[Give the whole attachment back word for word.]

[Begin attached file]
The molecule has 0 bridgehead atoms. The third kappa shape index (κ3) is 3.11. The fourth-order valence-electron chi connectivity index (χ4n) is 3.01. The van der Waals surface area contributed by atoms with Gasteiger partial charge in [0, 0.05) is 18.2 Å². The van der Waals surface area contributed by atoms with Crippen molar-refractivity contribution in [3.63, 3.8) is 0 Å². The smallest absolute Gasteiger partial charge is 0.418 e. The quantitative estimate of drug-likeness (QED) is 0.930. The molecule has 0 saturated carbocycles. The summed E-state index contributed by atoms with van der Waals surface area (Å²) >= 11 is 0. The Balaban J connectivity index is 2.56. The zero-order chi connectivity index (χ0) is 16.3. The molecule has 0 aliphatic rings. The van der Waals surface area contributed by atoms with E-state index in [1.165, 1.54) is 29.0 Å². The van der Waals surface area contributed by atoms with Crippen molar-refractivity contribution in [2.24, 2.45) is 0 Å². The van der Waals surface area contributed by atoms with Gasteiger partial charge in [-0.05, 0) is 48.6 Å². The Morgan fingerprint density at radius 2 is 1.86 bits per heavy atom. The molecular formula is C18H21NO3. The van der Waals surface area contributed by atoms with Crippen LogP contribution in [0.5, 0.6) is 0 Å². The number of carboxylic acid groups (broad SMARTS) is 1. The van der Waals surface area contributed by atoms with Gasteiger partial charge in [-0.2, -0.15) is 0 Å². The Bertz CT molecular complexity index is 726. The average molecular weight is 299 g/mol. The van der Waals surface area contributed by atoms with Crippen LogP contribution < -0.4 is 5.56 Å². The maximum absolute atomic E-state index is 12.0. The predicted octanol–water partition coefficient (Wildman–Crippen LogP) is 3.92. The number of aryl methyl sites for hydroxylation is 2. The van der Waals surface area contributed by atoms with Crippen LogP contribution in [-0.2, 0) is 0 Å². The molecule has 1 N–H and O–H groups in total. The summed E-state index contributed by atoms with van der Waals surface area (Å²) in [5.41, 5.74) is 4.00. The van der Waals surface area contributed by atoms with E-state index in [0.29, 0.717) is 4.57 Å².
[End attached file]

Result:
The molecule has 0 bridgehead atoms. The third kappa shape index (κ3) is 3.11. The fourth-order valence-electron chi connectivity index (χ4n) is 3.01. The van der Waals surface area contributed by atoms with Gasteiger partial charge in [0, 0.05) is 18.2 Å². The van der Waals surface area contributed by atoms with Crippen molar-refractivity contribution in [3.63, 3.8) is 0 Å². The smallest absolute Gasteiger partial charge is 0.418 e. The quantitative estimate of drug-likeness (QED) is 0.930. The molecule has 0 saturated carbocycles. The summed E-state index contributed by atoms with van der Waals surface area (Å²) >= 11 is 0. The Balaban J connectivity index is 2.56. The zero-order chi connectivity index (χ0) is 16.3. The molecule has 0 aliphatic rings. The van der Waals surface area contributed by atoms with E-state index in [1.165, 1.54) is 29.0 Å². The van der Waals surface area contributed by atoms with Crippen molar-refractivity contribution in [2.24, 2.45) is 0 Å². The van der Waals surface area contributed by atoms with Gasteiger partial charge in [-0.05, 0) is 48.6 Å². The Morgan fingerprint density at radius 2 is 1.86 bits per heavy atom. The molecular formula is C18H21NO3. The van der Waals surface area contributed by atoms with Crippen LogP contribution in [0.5, 0.6) is 0 Å². The number of carboxylic acid groups (broad SMARTS) is 1. The van der Waals surface area contributed by atoms with Gasteiger partial charge in [-0.2, -0.15) is 0 Å². The Bertz CT molecular complexity index is 726. The average molecular weight is 299 g/mol. The van der Waals surface area contributed by atoms with Crippen LogP contribution < -0.4 is 5.56 Å². The maximum absolute atomic E-state index is 12.0. The predicted octanol–water partition coefficient (Wildman–Crippen LogP) is 3.92. The number of aryl methyl sites for hydroxylation is 2. The van der Waals surface area contributed by atoms with Crippen LogP contribution in [-0.2, 0) is 0 Å². The molecule has 1 N–H and O–H groups in total. The summed E-state index contributed by atoms with van der Waals surface area (Å²) in [5.41, 5.74) is 4.00. The van der Waals surface area contributed by atoms with E-state index in [0.29, 0.717) is 4.57 Å².